The stunting puzzle: what role do helminths play?

Despite considerable global efforts over the past 20 years, childhood stunting levels globally remain unacceptably high. In 2021, worldwide, 149.2 million children under five years of age were stunted. The causes of stunting are complex and still largely unknown.

Helminths are parasitic worms that are a leading cause of morbidity globally, particularly within low- and middle-income countries, and are frequently associated with both physical and nutritional impairment in young children.

However, their actual role in childhood stunting remains unclear. 

In this webinar, Dr Montresor from the WHO gave a keynote speech on helminths and health, and members of the Hub team presented their recently published systematic review, and ongoing work, which explores the current evidence around the direct and indirect role of helminths in child stunting.


Thursday 16 June 2022, 12 – 1 pm.


The speakers

Chair: Prof Joanne Webster

Prof Webster is the Lead of the Parasitology workstream of the Hub.  She is the Chair of Parasitic Diseases at the Royal Veterinary College, U. of London and has been elected as a Fellow of The Academy of Medical Sciences (FMedSci) for her exceptional contributions to the advancement of biomedical and health research, combining fundamental research with direct disease control activities across both humans and animals.

Twitter: @JoWebster_Group




Dr Antonio Montresor

Dr Antonio Montresor is the focal point for intestinal parasites in the Department of Control of Neglected Tropical Diseases of the World Health Organization. Dr Montresor obtained a degree in Medicine and Surgery at the University of Milan 1987, specialization in Medical Statistic and Epidemiology in 2006, and in 1997 and in 2008 the Master of Science in Infectious Diseases, London School of Hygiene and Tropical Medicine. Between 1988 and 1990 he has been employed as a volunteer as Head of Public Health Department, Mpwapwa District Hospital (Tanzania) and he has been recruited by WHO in the department of Communicable Diseases in Geneva in 1994.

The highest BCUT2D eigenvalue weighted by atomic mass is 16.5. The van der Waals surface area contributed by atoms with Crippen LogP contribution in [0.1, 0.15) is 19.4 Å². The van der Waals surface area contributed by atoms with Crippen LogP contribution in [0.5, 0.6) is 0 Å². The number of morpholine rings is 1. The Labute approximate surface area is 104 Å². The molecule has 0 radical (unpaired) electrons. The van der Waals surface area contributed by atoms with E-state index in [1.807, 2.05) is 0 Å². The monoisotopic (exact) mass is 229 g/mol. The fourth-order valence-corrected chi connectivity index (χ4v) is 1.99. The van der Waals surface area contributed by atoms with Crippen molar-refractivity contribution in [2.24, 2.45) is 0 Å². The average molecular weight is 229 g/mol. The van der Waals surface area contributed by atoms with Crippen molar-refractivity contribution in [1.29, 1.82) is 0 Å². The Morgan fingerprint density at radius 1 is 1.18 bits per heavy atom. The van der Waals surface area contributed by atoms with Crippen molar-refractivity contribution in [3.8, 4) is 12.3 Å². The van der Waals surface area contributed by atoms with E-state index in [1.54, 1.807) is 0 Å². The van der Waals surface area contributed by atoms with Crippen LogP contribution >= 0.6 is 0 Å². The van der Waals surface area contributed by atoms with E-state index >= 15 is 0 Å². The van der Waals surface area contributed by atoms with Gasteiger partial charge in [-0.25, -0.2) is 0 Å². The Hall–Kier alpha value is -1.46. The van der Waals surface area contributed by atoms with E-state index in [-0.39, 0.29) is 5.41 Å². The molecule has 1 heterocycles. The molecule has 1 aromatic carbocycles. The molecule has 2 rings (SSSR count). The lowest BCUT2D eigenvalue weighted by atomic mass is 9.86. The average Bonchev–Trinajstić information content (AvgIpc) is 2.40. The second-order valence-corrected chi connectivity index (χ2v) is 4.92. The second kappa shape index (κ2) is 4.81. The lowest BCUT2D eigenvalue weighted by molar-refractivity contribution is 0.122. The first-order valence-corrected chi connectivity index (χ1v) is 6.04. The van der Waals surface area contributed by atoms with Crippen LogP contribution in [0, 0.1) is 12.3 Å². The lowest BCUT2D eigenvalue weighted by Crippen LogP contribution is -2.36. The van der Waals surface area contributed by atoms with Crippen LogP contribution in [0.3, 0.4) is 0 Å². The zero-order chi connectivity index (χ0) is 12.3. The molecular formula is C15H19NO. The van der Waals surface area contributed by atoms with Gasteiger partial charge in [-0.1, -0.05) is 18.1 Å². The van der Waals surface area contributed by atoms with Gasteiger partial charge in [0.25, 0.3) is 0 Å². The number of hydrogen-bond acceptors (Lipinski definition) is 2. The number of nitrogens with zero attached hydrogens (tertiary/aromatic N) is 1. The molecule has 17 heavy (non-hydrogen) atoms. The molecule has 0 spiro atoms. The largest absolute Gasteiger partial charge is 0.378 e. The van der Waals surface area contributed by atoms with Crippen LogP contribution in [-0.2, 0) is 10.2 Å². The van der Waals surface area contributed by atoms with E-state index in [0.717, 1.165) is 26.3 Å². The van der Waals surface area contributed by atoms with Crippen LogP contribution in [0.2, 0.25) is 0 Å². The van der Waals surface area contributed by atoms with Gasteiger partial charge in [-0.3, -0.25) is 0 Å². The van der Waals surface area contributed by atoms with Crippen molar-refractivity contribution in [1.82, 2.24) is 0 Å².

He has been assigned in 2004 as Public Health Specialist in the WHO country offices in Vietnam. In 2009 returned to Geneva in the NTD Department. Dr Montresor is the author of more than 160 scientific papers, a series of  WHO guidelines that are translated into 6 languages and has been a lecturer on Neglected Tropical Diseases in more than 10 master’s courses in European and American universities.


Eleanor Raj

Eleanor is a veterinary surgeon with a master’s in One Health. She is interested in human-animal-ecosystem interactions, especially in the context of neglected tropical diseases (NTD’s), zoonoses, food systems and antimicrobial resistance (AMR). She is an advocate for multidisciplinary teams, evidence-based policies and holistic approaches to health. She currently combines research, consultancy and clinical work.






Isobel Gabain

Isobel is a Bloomsbury funded PhD student at the Royal Veterinary College (RVC) department of Pathobiology and Population Sciences, with the London School of Hygiene and Tropical Medicine (LSHTM) acting as a partner institution. She is supervised by Professor Joanne Webster, Dr Barbara Haesler and Dr James Rudge.  Isobel holds a strong interest in inter- and multi-disciplinary One Health research, particularly in the context of controlling soil-transmitted helminths and schistosomiasis. Her PhD research focuses on the question: Do infections (helminthic parasites or food-borne pathogens) cause childhood stunting? Her research will assist in elucidating the synergies, interactions, relative strengths, and directionality between specific key proposed drivers of stunting, with a focus on the parasites and pathogens of mother and infant, and their direct and indirect impact on health. Isobel holds an MSc in One Health, a programme delivered jointly by the RVC and the LSHTM, and a BSc (Hons) in Biochemistry from the University of Bristol. Twitter: @IsobelGabain



Other speakers will be announced soon! 

Event details

When: 16 June, 2022 - 12:00 pm

Where: Online